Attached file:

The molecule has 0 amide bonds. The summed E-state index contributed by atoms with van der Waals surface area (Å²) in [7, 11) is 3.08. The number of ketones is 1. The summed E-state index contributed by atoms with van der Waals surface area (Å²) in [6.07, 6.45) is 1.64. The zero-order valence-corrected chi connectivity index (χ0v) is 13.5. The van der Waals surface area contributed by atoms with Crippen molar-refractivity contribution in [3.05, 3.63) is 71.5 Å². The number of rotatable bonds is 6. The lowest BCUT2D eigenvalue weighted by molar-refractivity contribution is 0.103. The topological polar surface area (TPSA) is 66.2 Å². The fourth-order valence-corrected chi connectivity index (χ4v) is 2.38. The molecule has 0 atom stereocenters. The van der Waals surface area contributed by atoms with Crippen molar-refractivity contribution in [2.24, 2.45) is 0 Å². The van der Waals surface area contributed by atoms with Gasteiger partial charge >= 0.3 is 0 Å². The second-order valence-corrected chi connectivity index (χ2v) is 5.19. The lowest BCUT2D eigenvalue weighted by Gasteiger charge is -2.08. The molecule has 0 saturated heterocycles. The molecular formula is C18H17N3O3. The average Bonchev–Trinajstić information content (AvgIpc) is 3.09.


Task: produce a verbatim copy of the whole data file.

The molecule has 0 amide bonds. The summed E-state index contributed by atoms with van der Waals surface area (Å²) in [7, 11) is 3.08. The number of ketones is 1. The summed E-state index contributed by atoms with van der Waals surface area (Å²) in [6.07, 6.45) is 1.64. The zero-order valence-corrected chi connectivity index (χ0v) is 13.5. The van der Waals surface area contributed by atoms with Crippen molar-refractivity contribution in [3.05, 3.63) is 71.5 Å². The number of rotatable bonds is 6. The lowest BCUT2D eigenvalue weighted by molar-refractivity contribution is 0.103. The topological polar surface area (TPSA) is 66.2 Å². The fourth-order valence-corrected chi connectivity index (χ4v) is 2.38. The molecule has 0 atom stereocenters. The van der Waals surface area contributed by atoms with Crippen molar-refractivity contribution in [2.24, 2.45) is 0 Å². The van der Waals surface area contributed by atoms with Gasteiger partial charge >= 0.3 is 0 Å². The second-order valence-corrected chi connectivity index (χ2v) is 5.19. The lowest BCUT2D eigenvalue weighted by Gasteiger charge is -2.08. The molecule has 0 saturated heterocycles. The molecular formula is C18H17N3O3. The average Bonchev–Trinajstić information content (AvgIpc) is 3.09.